Jim Murphy predicts Labour swing after stark poll

Jim Murphy tried to put a positive spin on the latest poll. Picture: Johnston Press
Jim Murphy tried to put a positive spin on the latest poll. Picture: Johnston Press
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SCOTTISH Labour leader Jim Murphy came out fighting last night after the latest Ashcroft poll predicted huge gains for the SNP.

Mr Murphy believes polls will close late in Scotland and that the leaders’ debates will prompt a swing in Labour’s direction.

A detailed survey of Scottish constituencies suggested Labour’s general election co-ordinator Douglas Alexander, shadow Scottish secretary Margaret Curran and Liberal Democrat Chief Secretary to the Treasury Danny Alexander would lose their seats.

The poll conducted for the Conservative peer Lord Ashcroft also indicated Alex Salmond would take the Gordon seat from the Lib Dems and suggested the surge to the SNP would put David Cameron back in Downing Street.

However, Mr Murphy said: “I think polls will close late. I don’t think we’ll close 6-10 per cent in a week, it will be a determined effort on polling day.

“These [unfavourable polls] will change – these numbers will switch during the campaign when they see the contrast between the two candidates.

“These TV debates, although they’re crowded now and seem more like an episode of Fifteen to One than they do a debate among the characters who are going to be PM . . . but when they go head-to-head in these debates people will see the authenticity of Ed Miliband, the changes he wants to make vs the smooth but superficial thing that David Cameron offers.”

More than 16,007 people were questioned for the research, with the interviews carried out between 5 and 30 January.

On the possibility of a Labour coalition with the SNP, Mr Murphy said that it is not something he wants or is contemplating. “I don’t think we’ll need a coalition. And the SNP and us are so far apart on policies like fiscal autonomy it would be so hard to reconcile. I’m determined that it won’t come up.” He did not, however, completely rule it out.

Mr Murphy warned voting for the SNP may result in a Conservative government in Westminster.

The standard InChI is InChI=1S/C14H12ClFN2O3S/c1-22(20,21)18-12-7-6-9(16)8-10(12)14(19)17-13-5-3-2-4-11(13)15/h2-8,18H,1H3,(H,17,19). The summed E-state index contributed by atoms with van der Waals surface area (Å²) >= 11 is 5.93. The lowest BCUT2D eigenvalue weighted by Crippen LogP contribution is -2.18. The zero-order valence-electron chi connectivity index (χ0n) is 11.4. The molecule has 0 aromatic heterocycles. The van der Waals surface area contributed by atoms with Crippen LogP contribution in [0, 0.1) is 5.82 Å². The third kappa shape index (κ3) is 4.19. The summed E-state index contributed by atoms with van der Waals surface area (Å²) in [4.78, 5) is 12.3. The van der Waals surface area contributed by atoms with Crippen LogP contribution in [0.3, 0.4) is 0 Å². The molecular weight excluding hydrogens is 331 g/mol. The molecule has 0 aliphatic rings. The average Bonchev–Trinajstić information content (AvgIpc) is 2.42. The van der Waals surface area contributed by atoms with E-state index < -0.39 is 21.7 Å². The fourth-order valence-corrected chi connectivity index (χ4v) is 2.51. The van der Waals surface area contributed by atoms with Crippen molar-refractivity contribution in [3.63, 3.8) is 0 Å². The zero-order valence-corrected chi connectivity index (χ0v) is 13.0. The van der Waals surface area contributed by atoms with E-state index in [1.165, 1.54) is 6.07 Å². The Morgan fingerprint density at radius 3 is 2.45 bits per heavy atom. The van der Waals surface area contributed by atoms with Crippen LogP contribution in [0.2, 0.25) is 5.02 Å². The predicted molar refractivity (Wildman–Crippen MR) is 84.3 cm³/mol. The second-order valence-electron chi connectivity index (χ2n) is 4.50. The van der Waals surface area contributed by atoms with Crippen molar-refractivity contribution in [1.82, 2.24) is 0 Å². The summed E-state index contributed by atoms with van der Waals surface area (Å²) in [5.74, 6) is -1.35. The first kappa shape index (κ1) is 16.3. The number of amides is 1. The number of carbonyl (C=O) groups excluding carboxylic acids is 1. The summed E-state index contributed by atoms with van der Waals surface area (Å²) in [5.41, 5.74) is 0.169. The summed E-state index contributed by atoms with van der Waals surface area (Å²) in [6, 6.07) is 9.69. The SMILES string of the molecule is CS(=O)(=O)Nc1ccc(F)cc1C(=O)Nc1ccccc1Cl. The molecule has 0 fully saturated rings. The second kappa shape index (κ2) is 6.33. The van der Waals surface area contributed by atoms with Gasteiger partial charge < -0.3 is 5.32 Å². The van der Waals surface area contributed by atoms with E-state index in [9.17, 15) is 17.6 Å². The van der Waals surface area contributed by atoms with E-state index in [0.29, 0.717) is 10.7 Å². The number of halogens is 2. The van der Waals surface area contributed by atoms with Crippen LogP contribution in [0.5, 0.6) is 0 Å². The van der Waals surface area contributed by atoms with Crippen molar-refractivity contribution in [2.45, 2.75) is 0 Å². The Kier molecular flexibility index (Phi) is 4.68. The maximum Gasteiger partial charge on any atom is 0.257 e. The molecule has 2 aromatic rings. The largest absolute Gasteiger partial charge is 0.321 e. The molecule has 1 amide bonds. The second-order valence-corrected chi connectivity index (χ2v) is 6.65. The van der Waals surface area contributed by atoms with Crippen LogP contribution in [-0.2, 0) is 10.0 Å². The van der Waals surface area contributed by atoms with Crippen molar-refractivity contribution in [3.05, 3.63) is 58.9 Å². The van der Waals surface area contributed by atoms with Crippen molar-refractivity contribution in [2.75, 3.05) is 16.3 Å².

“I’m confident we’ll win, but any seat we lose to the SNP reduces the size of the Labour Party, increases the chances of David Cameron leading the biggest party in the House of Commons. I think Glaswegians, they want change. They don’t love any politicians but they sure as hell don’t like the Tories and the last thing they want is David Cameron re-elected and by accident they may end up with David Cameron being re-elected.”

SNP general election campaign director Angus Robertson MP said: “These polls include some of Labour’s safest seats in the UK as well as Scotland, and they are clearly excellent for the SNP –but we are taking nothing for granted and will work hard for every vote and seat in May.”

ANALYSIS

John Curtice: New survey confirms the elephant in the room is real and trumpeting loudly

Most opinion polls that make waves tell us something new. They signal a big swing to one party, or a change in who is ahead.

The set of constituency polls released by Lord Ashcroft yesterday generated a lot of excitement.

But not because they tell us anything new.

Rather, they matter because they spell out the implications of what more or less every Scotland-wide opinion poll of the last three months has been reporting – implications that hitherto have been met with widespread incredulity.

Scotland-wide-polls have suggested the SNP are some 20 points or so ahead of Labour, a complete reversal of the outcome in 2010.

When extrapolated into a possible outcome in seats, these polls have pointed to the SNP capturing the vast majority of the 41 seats Labour currently holds.

At which point people have looked at the size of Labour’s majorities in many a seat in Scotland and said: “Impossible. That couldn’t happen.”

What Lord Ashcroft’s set of 16 polls, 14 of them in Labour-held seats, indicates is that in fact it could.

We discover that the swing from Labour to the SNP in these seats is, at 25 per cent, every bit as big as the 21 point swing found on average in the most recent Scotland-wide polls.

Moreover, the swing is close to that 25 per cent figure in every single seat.

And we see that really does mean that the Nationalists are ahead in seemingly safe seats such as Airdrie & Shotts (35 point Lab majority), Glasgow East (37 points) or West Dunbartonshire (41 points).

Only Glasgow North East, Labour’s safest in Scotland, looks as if it could prove capable of withstanding the SNP tide.

However, Lord Ashcroft’s polling also suggests that the SNP lead in many seats is not a large one. In seven of the 14 seats the SNP lead is less than ten points.

A relatively small swing back to Labour could yet help the party save a significant number of seats.

Meanwhile, most of Lord Ashcroft’s polling was conducted where Yes won in September.

Labour might hope the swing is lower elsewhere.

However, Lord Ashcroft also polled in Liberal Democrat Inverness and Gordon, where Yes did not do particularly well last year. And the SNP tide is just as strong there, and more than enough for the Nationalists to win locally.

It seems that at present there is nowhere that the unionists can safely hide from the Nationalist tsunami.

• John Curtice is Professor of Politics, Strathclyde University